Private tenancy commencing in late 2006 with a monthly rent payment of £1,150. The claimant was evicted in August 2012. The claimant alleged damp and water penetration to the kitchen and bathroom (partly situated under a balcony) from the start of the tenancy. There were also historic issues with a defective boiler, and other more minor issues.
In February 2011 the Council had served an abatement notice (s.80 EPA 1990) setting a requirement that the water penetration be addressed.
At trial, the judge found the landlord liable for the water penetration into the kitchen and bathroom as well as the heating defects that had taken place from January 2007. It was decided that this time period allowed a reasonable period to remedy.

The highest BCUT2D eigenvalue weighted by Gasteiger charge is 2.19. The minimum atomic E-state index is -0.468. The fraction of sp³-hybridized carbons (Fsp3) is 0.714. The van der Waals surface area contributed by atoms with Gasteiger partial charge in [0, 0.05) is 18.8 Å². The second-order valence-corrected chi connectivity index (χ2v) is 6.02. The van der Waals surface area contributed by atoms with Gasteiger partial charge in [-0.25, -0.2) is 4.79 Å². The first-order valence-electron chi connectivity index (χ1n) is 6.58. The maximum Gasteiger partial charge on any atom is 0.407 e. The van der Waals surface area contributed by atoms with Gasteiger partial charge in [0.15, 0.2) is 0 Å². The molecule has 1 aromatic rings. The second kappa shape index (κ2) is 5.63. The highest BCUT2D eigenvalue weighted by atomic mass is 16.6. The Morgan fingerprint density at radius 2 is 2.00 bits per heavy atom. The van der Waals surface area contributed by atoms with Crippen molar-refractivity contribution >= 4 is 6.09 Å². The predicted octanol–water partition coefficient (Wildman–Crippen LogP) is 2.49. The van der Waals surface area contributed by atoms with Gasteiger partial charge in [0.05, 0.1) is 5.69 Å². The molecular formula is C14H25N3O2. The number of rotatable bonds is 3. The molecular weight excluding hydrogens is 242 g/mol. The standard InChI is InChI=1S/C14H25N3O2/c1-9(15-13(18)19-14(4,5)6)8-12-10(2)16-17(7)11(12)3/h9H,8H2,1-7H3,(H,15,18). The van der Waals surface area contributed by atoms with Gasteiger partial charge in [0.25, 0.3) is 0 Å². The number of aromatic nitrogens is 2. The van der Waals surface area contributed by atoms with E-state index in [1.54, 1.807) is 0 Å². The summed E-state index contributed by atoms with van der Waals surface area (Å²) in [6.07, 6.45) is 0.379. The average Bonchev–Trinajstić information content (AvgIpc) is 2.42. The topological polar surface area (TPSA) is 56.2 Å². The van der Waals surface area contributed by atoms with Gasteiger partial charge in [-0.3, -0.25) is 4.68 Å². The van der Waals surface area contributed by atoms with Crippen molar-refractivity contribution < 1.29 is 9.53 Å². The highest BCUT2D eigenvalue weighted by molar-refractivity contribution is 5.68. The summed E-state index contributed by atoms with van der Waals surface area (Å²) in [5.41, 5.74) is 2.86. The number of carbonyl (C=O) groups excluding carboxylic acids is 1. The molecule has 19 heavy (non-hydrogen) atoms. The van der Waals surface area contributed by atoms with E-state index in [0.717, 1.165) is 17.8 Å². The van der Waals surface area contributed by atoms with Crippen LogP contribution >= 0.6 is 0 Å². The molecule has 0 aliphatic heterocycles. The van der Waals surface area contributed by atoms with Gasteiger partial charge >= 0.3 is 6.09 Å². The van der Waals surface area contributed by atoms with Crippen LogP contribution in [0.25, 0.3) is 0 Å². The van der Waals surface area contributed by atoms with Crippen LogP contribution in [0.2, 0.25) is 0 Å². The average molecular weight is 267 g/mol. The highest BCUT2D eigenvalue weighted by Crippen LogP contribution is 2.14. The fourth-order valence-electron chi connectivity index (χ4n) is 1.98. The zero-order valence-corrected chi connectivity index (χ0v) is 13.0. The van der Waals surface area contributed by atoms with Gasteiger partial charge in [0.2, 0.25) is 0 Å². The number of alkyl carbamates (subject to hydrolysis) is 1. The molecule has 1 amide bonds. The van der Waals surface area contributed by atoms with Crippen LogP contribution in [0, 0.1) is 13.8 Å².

Damages for the water penetration were discounted by 50% because there was no conclusive evidence from either side about whether the damp at the property was a mixture of condensation damp and penetration damp. The total damages awarded to the claimant were £10,903.
Clark v Affinity Sutton Homes Ltd, 28 March 2014
Claimant was the tenant of a one bedroom flat from November 2004 until February 2014. The tenant brought a claim alleging damp penetration from January 2007. The landlord had carried out remedial works in 2008 and again in January 2013, but had not resolved the issue.
The expert evidence found water penetration to the bathroom with condensation dampness and mould growth to the living room, bedroom and kitchen. However, following the end of the claimant’s tenancy (and shortly before trial) it was found that the damp problems had been caused by a defective damp proof course.